Hospice Cottage kicks off campaign for endowment

WORTHINGTON -- Sixteen years after Worthington's Sunset Hospice Cottage opened its doors, its board of directors is announcing a fundraising campaign to grow its endowment fund to $50,000.

040319.N.DG_.SUNSETCOTTAGE 2 net.jpg
Worthington's Sunset Hospice Cottage has provided end-of-life care to patients at its picturesque location since 2003. (Special to The Globe)

WORTHINGTON - Sixteen years after Worthington’s Sunset Hospice Cottage opened its doors, its board of directors is announcing a fundraising campaign to grow its endowment fund to $50,000.

The funds will be used to help with expenses for those in their last stage of life - people who aren’t able to afford hospice care in the facility.

Hospice Cottage Inc. President Susanne Murphy said creating an endowment has been on the minds of board members for some time, and it’s finally becoming a reality.

“As a board, we think that since sickness and disease doesn’t discriminate, neither should a checkbook,” Murphy said. “We want to be able to help everybody.”

Alan Oberloh, vice president of Hospice Cottage Inc., said the board has heard at least three times in the last year from people who were unaware they could have received care at the cottage.


“There are certain things insurance will pay for and some of the hospice care is not covered - the room and board part of it,” Oberloh said.

Because of strong data privacy rules, care providers can’t release information to the cottage on who may need financial assistance to stay at the cottage for end-of-life care. Oberloh said the cottage has to rely on families to provide that information.

“Our goal this year, more than ever, is to get the message across to health care providers … that we have the cottage here and we want to make use of it,” Oberloh said. “The social worker, or whoever’s dealing with the patient, needs to make the effort to let them know there are other means (for funding).

“We’re trying more and more to put emphasis on endowment so we don’t turn anyone away for lack of ability to pay,” he added.

Murphy wants people to understand the cottage is open to all.

“We don’t want to turn anyone away,” she said. “We have sadly heard that people have come to Hospice and taken a look at it and saw it was so nice - so complete and so beautiful - that they thought they couldn’t afford it.”

Less than 12 hours after the board took action to create the endowment, Murphy said she received a phone call from a former Worthington resident whose mother needed hospice care.

“He said, ‘Mom doesn’t have any money and we know that’s a problem,” Murphy shared. “I was happy to say there wasn’t a problem. I could hear the tears in his voice.”


The mission of the cottage is to serve and help people, and creating an endowment will allow them to help all people.

“It’s all about dignity and respect, caring and comfort,” Murphy said. “Hospice matters.”

Both Oberloh and Murphy served on committees that worked to get the cottage built - Murphy on the land acquisition team and Oberloh on the fundraising committee.

“I hoped and prayed … that was the closest I’d ever come to hospice,” Murphy said. “I’ve had employees, friends and my family has used hospice in Illinois. It’s just a passion I have that I can’t ignore.”

As for Oberloh, his involvement with the cottage began with sponsoring the chapel, which spearheaded the fundraising campaign.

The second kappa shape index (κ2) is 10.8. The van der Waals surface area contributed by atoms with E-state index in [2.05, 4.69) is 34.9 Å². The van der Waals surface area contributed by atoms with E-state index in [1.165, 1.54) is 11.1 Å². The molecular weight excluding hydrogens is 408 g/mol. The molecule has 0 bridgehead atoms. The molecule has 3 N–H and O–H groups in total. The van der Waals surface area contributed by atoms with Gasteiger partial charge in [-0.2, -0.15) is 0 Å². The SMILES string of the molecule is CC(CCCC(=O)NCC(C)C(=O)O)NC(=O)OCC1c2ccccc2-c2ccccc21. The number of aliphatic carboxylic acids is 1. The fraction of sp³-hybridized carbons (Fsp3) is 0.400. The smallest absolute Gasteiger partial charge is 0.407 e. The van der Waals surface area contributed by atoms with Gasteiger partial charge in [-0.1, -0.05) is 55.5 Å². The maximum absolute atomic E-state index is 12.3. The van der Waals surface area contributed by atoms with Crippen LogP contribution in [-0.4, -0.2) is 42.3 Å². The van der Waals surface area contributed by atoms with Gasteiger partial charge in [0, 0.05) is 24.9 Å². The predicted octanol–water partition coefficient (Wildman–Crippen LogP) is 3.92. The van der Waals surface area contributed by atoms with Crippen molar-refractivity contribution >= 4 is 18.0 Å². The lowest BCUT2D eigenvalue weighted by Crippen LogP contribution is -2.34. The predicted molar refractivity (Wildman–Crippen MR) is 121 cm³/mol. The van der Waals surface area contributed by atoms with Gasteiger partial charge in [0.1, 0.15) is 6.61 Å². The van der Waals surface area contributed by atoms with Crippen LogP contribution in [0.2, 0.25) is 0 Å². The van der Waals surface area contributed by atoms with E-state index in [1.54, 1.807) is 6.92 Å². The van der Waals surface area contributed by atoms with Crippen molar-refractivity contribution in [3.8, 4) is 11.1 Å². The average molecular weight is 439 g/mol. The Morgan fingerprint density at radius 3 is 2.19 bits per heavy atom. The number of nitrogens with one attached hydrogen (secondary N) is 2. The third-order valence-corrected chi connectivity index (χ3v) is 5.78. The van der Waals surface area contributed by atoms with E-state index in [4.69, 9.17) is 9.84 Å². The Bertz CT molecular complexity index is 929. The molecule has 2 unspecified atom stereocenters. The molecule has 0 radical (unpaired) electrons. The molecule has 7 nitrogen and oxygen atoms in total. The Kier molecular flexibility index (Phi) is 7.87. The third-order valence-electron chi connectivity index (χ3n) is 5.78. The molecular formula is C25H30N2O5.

“Hospice is a passion for me because I dealt with having to use a hospice facility with my first wife,” he said. “In 2002, we did not have a hospice cottage. When the time came to be involved, it meant something to me.”

Completed in 2003, the cottage features four private rooms, each with a great view of the surrounding grounds, as well as a family room for those visiting from farther away. The facility also has a meditation room, chapel, full kitchen and activity room.

A meditation trail was completed on the cottage grounds in 2005, and past fundraisers have covered expenses for benches, arbors, landscaping, a blanket and towel warmer and updating furniture and appliances.


“Two years ago we bought a wonderful soaking tub for residents,” Murphy said. “Now we feel we’re sitting in a good place with the building, and that’s why we’re building this endowment fund.”

The cottage is staffed by employees of Sanford, and Murphy said there is a group of great volunteers to help as well.

The annual fundraising banquet for the cottage is Saturday evening at the Worthington Event Center. Tickets have already sold out for the banquet, which will include both live and silent auctions. More than 130 items were donated for the fundraiser, noted Murphy. Raffle tickets are also being sold for the chance to win a Coach purse or a meat bundle. All of the money raised during Saturday’s banquet will go toward establishing the endowment.

Anyone wishing to donate to the endowment fund may send contributions to Hospice Cottage, Inc., P.O. Box 203, Worthington.

040319.N.DG_.SUNSETCOTTAGE 3 web.jpg
(Special to The Globe)

Julie Buntjer became editor of The Globe in July 2021, after working as a beat reporter at the Worthington newspaper since December 2003. She has a bachelor's degree in agriculture journalism from South Dakota State University.
What To Read Next
Fundraising is underway to move the giant ball of twine from the Highland, Wisconsin, home of creator James Frank Kotera, who died last month at age 75, 44 years after starting the big ball.
“We see that when things happen in the coastal areas, a few years later, they start trending toward the Midwest,” said Rep. Ben Krohmer, serving his first term in the House.
“This is sensationalism at its finest, and it does not deserve to be heard in our state capitol,” Rep. Erin Healy, a Democrat and one of 10 votes against the bill in the 70-person chamber, said.
“Let’s put this in the rearview mirror,” Sen. Michael Diedrich, a Rapid City Republican said.